At the GLT trim level, the 70s are equipped with a turbocharged version of the base powerplant, raising output to 190 hp and, more important in the real world, increasing torque and lowering the engine speed at which it peaks. An even more powerful (236 hp) edition of the same engine powers the T5 wagons and sedans, as well as the C70.
A separate model, the V70 AWD, is Volvo's first all-wheel drive car. It is powered by the same engine used in the GLT and, like that version, is available only with an automatic transmission.
The Inside Story
The 70-Series new interior represents a major improvement over what was already a well-designed and roomy cabin. Former hard corners have been rounded off, giving dashboard, center console and door panels a more attractive look. Soft-faced switches are placed for easier use. For example, window switches are now on the driver's door armrest rather than the center console, and the seats have new frames and padding.
Other important changes are invisible. The B or central roof pillar has been reinforced to provide extra crush resistance in side impacts; driver and front-seat passenger are further protected by standard side-impact airbags. A new steering column design reduces wheel intrusion into the cabin in frontal impacts.
Those items add mental comfort for occupants who are already well taken care of in physical comfort terms. The new seats are excellent, most comfortable in their standard velour upholstery. Little is left to be added in the 70 Series, though the automatic air conditioning (GLT and T5 models) and optional heated front seats will be appreciated in certain climates. Wood trim accents are optional.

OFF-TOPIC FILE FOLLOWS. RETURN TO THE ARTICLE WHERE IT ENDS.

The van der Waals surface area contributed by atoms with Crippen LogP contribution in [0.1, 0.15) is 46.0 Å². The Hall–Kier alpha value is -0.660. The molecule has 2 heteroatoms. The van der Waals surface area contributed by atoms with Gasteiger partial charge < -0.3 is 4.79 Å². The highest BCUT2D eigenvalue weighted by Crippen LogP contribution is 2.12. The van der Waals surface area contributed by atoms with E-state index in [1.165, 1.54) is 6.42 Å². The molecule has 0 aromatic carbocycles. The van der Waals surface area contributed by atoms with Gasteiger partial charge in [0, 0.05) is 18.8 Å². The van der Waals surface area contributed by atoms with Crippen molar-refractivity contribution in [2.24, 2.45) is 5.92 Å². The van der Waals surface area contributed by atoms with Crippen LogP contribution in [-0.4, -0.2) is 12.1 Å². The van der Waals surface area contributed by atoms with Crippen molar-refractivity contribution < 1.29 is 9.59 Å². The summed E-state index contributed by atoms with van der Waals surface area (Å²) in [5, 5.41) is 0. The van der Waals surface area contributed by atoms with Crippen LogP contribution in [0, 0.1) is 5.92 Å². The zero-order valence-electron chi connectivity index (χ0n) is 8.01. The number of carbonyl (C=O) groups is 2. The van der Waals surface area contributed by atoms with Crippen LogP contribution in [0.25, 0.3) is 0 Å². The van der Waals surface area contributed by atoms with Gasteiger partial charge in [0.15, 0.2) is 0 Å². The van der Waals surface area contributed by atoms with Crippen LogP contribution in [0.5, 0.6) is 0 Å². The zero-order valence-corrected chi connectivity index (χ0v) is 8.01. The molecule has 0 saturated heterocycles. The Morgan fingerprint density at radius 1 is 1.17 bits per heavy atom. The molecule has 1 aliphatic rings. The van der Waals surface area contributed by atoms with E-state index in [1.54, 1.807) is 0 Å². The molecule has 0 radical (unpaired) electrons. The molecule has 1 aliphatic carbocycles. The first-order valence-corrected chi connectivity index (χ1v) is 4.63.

Though more stylish, the interior has lost none of its functionality. The driving position is, as always, good, made better for all drivers by tilt/telescope steering wheel adjustments. Gauges for car and engine speed, fuel level and coolant temperature have large, clear markings, and can be supplemented with an optional trip computer. Stretch-out room for all five occupants is more than ample, and the sedan's large 15 cubic-foot trunk can be doubled in size by folding the rear seat back. The versatile wagon, of course, can swallow considerably more.
Ride & Drive
Depending on model, the S- and V-70 are rapid, very rapid, or downright exhilarating to drive. Even the base engine will get a 70 down the road smartly while returning good fuel economy. The two turbos have more appeal for the enthusiast driver, with the T5 being, naturally, the most fun to drive.